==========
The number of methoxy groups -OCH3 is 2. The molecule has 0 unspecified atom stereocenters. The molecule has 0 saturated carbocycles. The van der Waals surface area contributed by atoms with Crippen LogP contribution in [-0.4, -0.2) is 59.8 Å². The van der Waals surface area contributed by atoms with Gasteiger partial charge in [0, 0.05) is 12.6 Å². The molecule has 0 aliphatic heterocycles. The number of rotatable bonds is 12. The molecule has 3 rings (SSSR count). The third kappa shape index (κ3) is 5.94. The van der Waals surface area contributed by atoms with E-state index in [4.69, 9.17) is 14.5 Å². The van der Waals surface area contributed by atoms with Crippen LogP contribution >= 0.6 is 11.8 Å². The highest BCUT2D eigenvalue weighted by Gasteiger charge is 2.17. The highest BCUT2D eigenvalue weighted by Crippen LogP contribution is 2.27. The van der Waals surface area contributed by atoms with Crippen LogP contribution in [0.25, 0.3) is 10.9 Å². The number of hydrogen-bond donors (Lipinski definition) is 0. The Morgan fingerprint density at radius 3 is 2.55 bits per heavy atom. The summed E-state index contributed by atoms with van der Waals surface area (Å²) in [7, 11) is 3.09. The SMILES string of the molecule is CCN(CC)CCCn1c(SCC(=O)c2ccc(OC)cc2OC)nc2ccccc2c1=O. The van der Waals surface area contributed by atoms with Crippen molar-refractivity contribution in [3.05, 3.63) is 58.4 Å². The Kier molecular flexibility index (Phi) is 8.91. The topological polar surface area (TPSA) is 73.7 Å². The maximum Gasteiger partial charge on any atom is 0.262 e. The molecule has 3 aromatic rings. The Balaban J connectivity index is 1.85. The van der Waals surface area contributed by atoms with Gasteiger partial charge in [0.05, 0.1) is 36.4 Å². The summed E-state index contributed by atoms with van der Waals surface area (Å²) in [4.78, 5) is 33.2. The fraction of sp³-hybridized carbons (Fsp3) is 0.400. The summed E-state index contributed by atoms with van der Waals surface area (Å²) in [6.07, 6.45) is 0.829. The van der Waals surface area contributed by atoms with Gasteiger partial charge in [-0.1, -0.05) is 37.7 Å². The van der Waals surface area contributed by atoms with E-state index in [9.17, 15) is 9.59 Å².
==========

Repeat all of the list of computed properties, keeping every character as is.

The number of methoxy groups -OCH3 is 2. The molecule has 0 unspecified atom stereocenters. The molecule has 0 saturated carbocycles. The van der Waals surface area contributed by atoms with Crippen LogP contribution in [-0.4, -0.2) is 59.8 Å². The van der Waals surface area contributed by atoms with Gasteiger partial charge in [0, 0.05) is 12.6 Å². The molecule has 0 aliphatic heterocycles. The number of rotatable bonds is 12. The molecule has 3 rings (SSSR count). The third kappa shape index (κ3) is 5.94. The van der Waals surface area contributed by atoms with E-state index in [4.69, 9.17) is 14.5 Å². The van der Waals surface area contributed by atoms with Crippen LogP contribution >= 0.6 is 11.8 Å². The highest BCUT2D eigenvalue weighted by Gasteiger charge is 2.17. The highest BCUT2D eigenvalue weighted by Crippen LogP contribution is 2.27. The van der Waals surface area contributed by atoms with Crippen LogP contribution in [0.25, 0.3) is 10.9 Å². The number of hydrogen-bond donors (Lipinski definition) is 0. The Morgan fingerprint density at radius 3 is 2.55 bits per heavy atom. The summed E-state index contributed by atoms with van der Waals surface area (Å²) in [7, 11) is 3.09. The SMILES string of the molecule is CCN(CC)CCCn1c(SCC(=O)c2ccc(OC)cc2OC)nc2ccccc2c1=O. The van der Waals surface area contributed by atoms with Crippen molar-refractivity contribution in [3.05, 3.63) is 58.4 Å². The Kier molecular flexibility index (Phi) is 8.91. The topological polar surface area (TPSA) is 73.7 Å². The maximum Gasteiger partial charge on any atom is 0.262 e. The molecule has 3 aromatic rings. The Balaban J connectivity index is 1.85. The van der Waals surface area contributed by atoms with Gasteiger partial charge in [0.05, 0.1) is 36.4 Å². The summed E-state index contributed by atoms with van der Waals surface area (Å²) in [4.78, 5) is 33.2. The fraction of sp³-hybridized carbons (Fsp3) is 0.400. The summed E-state index contributed by atoms with van der Waals surface area (Å²) in [6.07, 6.45) is 0.829. The van der Waals surface area contributed by atoms with Gasteiger partial charge in [-0.1, -0.05) is 37.7 Å². The van der Waals surface area contributed by atoms with E-state index in [9.17, 15) is 9.59 Å².